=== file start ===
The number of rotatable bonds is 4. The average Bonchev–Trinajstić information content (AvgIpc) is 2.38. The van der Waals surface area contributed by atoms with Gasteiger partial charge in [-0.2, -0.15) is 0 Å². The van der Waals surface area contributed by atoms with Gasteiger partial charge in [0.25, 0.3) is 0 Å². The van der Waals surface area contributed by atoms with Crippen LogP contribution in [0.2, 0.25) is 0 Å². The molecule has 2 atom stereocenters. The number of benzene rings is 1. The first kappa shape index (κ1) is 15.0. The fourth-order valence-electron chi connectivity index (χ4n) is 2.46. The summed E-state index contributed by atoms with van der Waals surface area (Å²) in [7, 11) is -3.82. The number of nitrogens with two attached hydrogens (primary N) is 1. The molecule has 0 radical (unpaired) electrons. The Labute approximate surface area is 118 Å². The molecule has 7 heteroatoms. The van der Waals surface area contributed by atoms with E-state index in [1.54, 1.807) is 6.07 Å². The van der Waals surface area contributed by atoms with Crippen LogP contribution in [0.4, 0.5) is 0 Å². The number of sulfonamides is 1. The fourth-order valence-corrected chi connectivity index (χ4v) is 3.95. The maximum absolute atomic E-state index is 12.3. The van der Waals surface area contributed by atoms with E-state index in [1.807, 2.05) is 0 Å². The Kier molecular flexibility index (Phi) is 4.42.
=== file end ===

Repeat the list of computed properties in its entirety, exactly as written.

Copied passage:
The number of rotatable bonds is 4. The average Bonchev–Trinajstić information content (AvgIpc) is 2.38. The van der Waals surface area contributed by atoms with Gasteiger partial charge in [-0.2, -0.15) is 0 Å². The van der Waals surface area contributed by atoms with Gasteiger partial charge in [0.25, 0.3) is 0 Å². The van der Waals surface area contributed by atoms with Crippen LogP contribution in [0.2, 0.25) is 0 Å². The molecule has 2 atom stereocenters. The number of benzene rings is 1. The first kappa shape index (κ1) is 15.0. The fourth-order valence-electron chi connectivity index (χ4n) is 2.46. The summed E-state index contributed by atoms with van der Waals surface area (Å²) in [7, 11) is -3.82. The number of nitrogens with two attached hydrogens (primary N) is 1. The molecule has 0 radical (unpaired) electrons. The Labute approximate surface area is 118 Å². The molecule has 7 heteroatoms. The van der Waals surface area contributed by atoms with E-state index in [1.54, 1.807) is 6.07 Å². The van der Waals surface area contributed by atoms with Crippen LogP contribution in [0.4, 0.5) is 0 Å². The number of sulfonamides is 1. The fourth-order valence-corrected chi connectivity index (χ4v) is 3.95. The maximum absolute atomic E-state index is 12.3. The van der Waals surface area contributed by atoms with E-state index in [1.807, 2.05) is 0 Å². The Kier molecular flexibility index (Phi) is 4.42.